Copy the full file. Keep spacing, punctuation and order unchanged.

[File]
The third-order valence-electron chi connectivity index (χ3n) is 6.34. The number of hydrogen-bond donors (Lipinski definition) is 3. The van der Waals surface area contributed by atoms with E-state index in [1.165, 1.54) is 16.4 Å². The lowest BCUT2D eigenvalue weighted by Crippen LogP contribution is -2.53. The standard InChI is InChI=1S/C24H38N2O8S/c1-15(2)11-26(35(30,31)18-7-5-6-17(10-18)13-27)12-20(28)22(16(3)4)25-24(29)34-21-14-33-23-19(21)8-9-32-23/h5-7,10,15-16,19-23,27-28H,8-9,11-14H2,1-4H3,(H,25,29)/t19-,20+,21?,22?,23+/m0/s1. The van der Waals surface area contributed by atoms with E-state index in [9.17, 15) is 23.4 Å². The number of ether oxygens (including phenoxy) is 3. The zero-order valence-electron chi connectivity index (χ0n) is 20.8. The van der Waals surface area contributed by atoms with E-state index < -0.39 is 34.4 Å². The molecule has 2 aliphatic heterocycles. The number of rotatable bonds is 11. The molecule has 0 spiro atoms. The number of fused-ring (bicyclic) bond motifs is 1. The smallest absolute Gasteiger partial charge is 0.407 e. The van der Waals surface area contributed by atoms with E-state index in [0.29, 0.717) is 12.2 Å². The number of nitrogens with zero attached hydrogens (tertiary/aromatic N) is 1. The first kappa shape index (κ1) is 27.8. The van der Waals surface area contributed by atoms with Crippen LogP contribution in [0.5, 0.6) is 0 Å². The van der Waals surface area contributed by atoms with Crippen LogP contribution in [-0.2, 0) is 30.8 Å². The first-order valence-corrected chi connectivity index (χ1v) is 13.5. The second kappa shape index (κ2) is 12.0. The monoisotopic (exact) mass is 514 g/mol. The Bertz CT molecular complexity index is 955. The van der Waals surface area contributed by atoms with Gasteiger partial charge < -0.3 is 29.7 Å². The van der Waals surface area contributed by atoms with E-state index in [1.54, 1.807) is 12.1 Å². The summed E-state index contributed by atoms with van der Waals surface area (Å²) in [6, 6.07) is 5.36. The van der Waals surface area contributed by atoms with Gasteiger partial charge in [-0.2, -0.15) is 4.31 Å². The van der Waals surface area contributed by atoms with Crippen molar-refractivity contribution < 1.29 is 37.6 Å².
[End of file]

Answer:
The third-order valence-electron chi connectivity index (χ3n) is 6.34. The number of hydrogen-bond donors (Lipinski definition) is 3. The van der Waals surface area contributed by atoms with E-state index in [1.165, 1.54) is 16.4 Å². The lowest BCUT2D eigenvalue weighted by Crippen LogP contribution is -2.53. The standard InChI is InChI=1S/C24H38N2O8S/c1-15(2)11-26(35(30,31)18-7-5-6-17(10-18)13-27)12-20(28)22(16(3)4)25-24(29)34-21-14-33-23-19(21)8-9-32-23/h5-7,10,15-16,19-23,27-28H,8-9,11-14H2,1-4H3,(H,25,29)/t19-,20+,21?,22?,23+/m0/s1. The van der Waals surface area contributed by atoms with E-state index in [9.17, 15) is 23.4 Å². The number of ether oxygens (including phenoxy) is 3. The zero-order valence-electron chi connectivity index (χ0n) is 20.8. The van der Waals surface area contributed by atoms with E-state index < -0.39 is 34.4 Å². The molecule has 2 aliphatic heterocycles. The number of rotatable bonds is 11. The molecule has 0 spiro atoms. The number of fused-ring (bicyclic) bond motifs is 1. The smallest absolute Gasteiger partial charge is 0.407 e. The van der Waals surface area contributed by atoms with E-state index in [0.29, 0.717) is 12.2 Å². The number of nitrogens with zero attached hydrogens (tertiary/aromatic N) is 1. The first kappa shape index (κ1) is 27.8. The van der Waals surface area contributed by atoms with Crippen LogP contribution in [0.5, 0.6) is 0 Å². The van der Waals surface area contributed by atoms with Crippen LogP contribution in [-0.2, 0) is 30.8 Å². The first-order valence-corrected chi connectivity index (χ1v) is 13.5. The second kappa shape index (κ2) is 12.0. The monoisotopic (exact) mass is 514 g/mol. The Bertz CT molecular complexity index is 955. The van der Waals surface area contributed by atoms with Gasteiger partial charge < -0.3 is 29.7 Å². The van der Waals surface area contributed by atoms with E-state index in [1.54, 1.807) is 12.1 Å². The summed E-state index contributed by atoms with van der Waals surface area (Å²) in [6, 6.07) is 5.36. The van der Waals surface area contributed by atoms with Gasteiger partial charge in [-0.2, -0.15) is 4.31 Å². The van der Waals surface area contributed by atoms with Crippen molar-refractivity contribution < 1.29 is 37.6 Å².